Published: August 18th, 2016
Cancer cells are embedded in a collagen gel and then sandwiched in an acellular fibrin gel to generate a 3D culture system in which the invasiveness and formation of satellite tumors may be monitored.
Mammalian cell culture in monolayers is widely used to study various physiological and molecular processes. However, this approach to study growing cells often generates unwanted artifacts. Therefore, cell culture in a three-dimensional (3D) environment, often using extracellular matrix components, emerged as an interesting alternative due to its close similarity to the native in vivo tissue or organ. We developed a 3D cell culture system using two compartments, namely (i) a central compartment containing cancer cells embedded in a collagen gel acting as a pseudo-primary macrospherical tumor and (ii) a peripheral cell-free compartment made of a fibrin gel, i.e. an extracellular matrix component different from that used in the center, in which cancer cells can migrate (invasion front) and/or form microspherical tumors representing secondary or satellite tumors. The formation of satellite tumors in the peripheral compartment is remarkably correlated to the known aggressiveness or metastatic origin of the native tumor cells, which makes this 3D culture system unique. This cell culture approach might be considered to assess cancer cell invasiveness and motility, cell-extracellular matrix interactions and as a method to evaluate anti-cancer drug properties.
Investigating the fundamental and biomedical characteristics of cancer cell invasion/migration and subsequent metastasis establishment is the subject of an intense research1,2. Metastasis is the ultimate stage of cancer and its clinical management remains elusive. A better understanding of metastasis at the cellular and molecular levels will enable the development of more efficient therapies3.
Several properties of metastatic cells can be explored in vitro4 including their stemness and potential to acquire a transition state (e.g., epithelioid-mesenchymal transition) to migrate and invade w....
NOTE: No ethics consideration since animal and human cancer cells were purchased or kindly provided to us.
1. Making Collagen Plugs (Pseudo-primary Tumor)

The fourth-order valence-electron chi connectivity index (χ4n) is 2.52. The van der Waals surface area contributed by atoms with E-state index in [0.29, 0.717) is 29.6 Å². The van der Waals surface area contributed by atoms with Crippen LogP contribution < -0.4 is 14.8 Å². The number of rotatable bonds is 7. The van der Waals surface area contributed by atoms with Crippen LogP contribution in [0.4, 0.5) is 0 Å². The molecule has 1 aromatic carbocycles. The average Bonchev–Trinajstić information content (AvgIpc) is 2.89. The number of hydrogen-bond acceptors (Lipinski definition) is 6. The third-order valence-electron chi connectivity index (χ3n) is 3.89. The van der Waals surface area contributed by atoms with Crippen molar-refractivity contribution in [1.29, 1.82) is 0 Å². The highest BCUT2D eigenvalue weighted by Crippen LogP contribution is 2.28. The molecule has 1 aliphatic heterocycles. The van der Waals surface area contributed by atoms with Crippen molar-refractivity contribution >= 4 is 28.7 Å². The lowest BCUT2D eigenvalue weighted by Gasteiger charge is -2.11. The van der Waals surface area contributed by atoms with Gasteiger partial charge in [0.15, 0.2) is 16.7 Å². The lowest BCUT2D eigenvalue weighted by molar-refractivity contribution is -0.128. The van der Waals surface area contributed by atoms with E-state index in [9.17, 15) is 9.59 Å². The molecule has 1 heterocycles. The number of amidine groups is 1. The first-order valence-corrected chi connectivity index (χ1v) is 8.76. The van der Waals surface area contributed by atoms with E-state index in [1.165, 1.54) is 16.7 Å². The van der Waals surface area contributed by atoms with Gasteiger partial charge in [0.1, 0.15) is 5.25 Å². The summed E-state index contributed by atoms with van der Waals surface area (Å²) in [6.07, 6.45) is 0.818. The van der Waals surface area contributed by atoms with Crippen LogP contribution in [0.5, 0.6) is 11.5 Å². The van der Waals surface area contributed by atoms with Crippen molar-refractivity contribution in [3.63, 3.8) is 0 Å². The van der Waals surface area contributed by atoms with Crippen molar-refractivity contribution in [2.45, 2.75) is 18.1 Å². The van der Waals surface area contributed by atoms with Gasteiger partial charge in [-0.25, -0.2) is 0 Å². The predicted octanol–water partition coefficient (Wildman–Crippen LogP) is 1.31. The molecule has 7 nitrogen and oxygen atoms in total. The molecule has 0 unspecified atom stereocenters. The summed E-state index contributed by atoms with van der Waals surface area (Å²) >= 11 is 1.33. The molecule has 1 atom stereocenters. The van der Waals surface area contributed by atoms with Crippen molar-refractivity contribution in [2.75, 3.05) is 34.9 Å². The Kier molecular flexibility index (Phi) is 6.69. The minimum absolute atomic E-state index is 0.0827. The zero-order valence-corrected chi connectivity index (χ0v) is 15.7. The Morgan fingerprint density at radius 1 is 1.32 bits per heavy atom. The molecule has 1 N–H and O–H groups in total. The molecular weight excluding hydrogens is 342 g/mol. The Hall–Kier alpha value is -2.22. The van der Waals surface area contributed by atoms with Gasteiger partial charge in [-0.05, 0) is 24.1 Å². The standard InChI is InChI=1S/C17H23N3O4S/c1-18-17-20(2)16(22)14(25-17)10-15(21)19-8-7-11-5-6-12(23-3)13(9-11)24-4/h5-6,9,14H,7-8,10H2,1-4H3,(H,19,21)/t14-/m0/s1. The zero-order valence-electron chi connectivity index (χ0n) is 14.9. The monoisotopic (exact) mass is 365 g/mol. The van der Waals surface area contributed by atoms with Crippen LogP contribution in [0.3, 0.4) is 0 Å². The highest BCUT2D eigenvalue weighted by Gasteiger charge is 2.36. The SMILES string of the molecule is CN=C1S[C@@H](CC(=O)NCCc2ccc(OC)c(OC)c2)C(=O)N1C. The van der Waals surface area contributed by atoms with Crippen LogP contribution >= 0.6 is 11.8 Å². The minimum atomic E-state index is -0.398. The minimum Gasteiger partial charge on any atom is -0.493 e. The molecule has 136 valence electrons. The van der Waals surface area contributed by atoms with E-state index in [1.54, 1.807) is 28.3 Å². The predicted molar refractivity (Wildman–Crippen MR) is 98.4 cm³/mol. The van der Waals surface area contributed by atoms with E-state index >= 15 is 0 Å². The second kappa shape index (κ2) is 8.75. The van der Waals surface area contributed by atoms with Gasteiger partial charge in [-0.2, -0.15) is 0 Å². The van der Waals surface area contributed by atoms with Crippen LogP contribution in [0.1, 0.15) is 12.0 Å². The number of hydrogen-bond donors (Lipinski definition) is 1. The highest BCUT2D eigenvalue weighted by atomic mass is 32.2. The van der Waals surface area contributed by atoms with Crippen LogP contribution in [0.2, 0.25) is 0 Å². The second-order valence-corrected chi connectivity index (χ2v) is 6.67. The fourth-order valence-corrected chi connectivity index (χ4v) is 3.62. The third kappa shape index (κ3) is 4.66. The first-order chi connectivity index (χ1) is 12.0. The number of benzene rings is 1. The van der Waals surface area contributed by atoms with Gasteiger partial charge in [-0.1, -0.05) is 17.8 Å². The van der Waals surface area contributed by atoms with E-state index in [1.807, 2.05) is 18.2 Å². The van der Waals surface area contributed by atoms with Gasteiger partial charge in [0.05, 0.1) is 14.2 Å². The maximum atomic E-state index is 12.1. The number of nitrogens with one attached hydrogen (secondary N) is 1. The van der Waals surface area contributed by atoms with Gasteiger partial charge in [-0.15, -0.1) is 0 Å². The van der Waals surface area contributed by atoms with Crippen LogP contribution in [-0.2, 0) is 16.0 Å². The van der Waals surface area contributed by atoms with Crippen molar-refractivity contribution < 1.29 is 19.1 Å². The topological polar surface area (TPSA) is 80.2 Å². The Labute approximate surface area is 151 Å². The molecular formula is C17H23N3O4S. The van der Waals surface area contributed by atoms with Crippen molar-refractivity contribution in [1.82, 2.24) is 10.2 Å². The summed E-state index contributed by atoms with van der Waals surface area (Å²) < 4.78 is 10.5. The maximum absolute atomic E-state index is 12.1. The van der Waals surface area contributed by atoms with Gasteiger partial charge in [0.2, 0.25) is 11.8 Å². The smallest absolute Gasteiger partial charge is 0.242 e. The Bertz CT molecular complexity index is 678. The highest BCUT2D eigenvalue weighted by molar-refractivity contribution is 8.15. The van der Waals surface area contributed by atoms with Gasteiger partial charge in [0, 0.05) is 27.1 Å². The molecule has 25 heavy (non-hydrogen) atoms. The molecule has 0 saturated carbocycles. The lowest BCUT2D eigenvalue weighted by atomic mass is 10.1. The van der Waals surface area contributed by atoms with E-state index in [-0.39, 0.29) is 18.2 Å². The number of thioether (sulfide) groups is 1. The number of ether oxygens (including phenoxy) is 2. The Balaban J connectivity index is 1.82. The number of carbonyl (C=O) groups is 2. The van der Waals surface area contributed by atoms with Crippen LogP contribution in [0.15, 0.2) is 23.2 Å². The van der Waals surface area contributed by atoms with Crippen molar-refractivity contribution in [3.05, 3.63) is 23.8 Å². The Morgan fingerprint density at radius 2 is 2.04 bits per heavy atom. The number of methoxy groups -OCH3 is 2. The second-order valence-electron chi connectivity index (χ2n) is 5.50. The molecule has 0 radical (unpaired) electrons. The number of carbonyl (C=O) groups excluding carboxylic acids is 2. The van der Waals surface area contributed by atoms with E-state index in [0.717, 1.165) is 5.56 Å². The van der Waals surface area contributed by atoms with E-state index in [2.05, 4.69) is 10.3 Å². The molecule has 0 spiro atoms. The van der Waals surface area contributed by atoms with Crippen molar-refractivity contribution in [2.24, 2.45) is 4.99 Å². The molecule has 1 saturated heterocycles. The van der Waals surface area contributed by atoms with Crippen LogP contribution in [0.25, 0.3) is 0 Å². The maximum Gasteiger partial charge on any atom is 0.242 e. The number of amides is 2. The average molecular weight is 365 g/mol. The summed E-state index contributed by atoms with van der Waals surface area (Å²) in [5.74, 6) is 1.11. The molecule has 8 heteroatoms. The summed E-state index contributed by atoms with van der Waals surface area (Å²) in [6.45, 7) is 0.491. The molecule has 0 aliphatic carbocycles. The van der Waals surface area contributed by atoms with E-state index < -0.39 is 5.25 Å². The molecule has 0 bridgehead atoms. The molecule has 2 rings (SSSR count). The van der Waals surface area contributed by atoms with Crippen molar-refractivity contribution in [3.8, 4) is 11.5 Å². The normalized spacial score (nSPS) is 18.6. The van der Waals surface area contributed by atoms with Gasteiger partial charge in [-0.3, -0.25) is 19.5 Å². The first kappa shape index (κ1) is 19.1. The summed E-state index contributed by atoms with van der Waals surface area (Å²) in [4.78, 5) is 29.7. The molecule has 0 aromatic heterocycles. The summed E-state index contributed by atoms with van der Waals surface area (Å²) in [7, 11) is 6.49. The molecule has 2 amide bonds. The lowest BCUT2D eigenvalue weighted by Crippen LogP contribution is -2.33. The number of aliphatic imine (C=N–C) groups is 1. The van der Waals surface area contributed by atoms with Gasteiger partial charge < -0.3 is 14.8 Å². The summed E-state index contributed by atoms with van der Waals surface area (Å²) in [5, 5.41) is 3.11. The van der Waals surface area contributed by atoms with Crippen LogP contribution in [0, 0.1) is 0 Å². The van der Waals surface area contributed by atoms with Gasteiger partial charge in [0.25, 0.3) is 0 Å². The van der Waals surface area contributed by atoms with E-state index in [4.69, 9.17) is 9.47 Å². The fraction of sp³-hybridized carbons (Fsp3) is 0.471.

As previously mentioned, an interesting feature of this 3D cell culture assay is that cancer cells can not only migrate from the collagen plug to the adjacent fibrin gel, but also establish secondary tumors (e.g., satellite tumor-like structures). This can be directly observed with an inverted phase contrast microscope at low and high magnifications through the gel thickness, especially with a long working distance condenser (Figure 2). Using this 3D cell culture.......
As an important technical footnote, it is essential that no gap is present at the interface between the central and the peripheral gels. Otherwise, it might reduce the capacity of the cells to migrate/invade the fibrin gel. A space between the collagen and the fibrin gels may form during the first 24 hr of culture if thrombin has not been appropriately diluted. It is also possible that the cell line tested might lead the collagen gel to contract during culture, thereby causing a relatively large space to form between bot.......
Work partially funded by Prostate Cancer Canada (grant # D2014-4 to SG and CJD) and the Canadian Institutes of Health Research (grant # MOP-111069 to SG). We would like to thank Dr. Richard Poulin for editorial assistance and Mrs. Chanel Dupont for technical assistance.....
|from rat tail tendon (soluble dispersion) or home-made (see Rajan et al., ref.#14)
|Type I-S, 65-85% protein with ≥75% of protein is clottable
|EMD Chemicals Inc.
|Gibbstown, NJ; NIH units/mg dry weight
|Growth factor-reduced Matrigel
|Previously from BD Biosciences
|solution at 5-10TIU/ml (Trypsin Inhibitor Unit)
|Fisherbrand Handi-Hold Microspatula
|96 well plate, round base
|24 well plate
|Dulbecco's modified Eagle's Medium
|Sigma Chemical, Co.
|Fetal Bovine Serum
|FBS, Canadian origin.
|Sigma Chemical, Co.
|Hank’s Balanced Salt Solution
|Sigma Chemical, Co.
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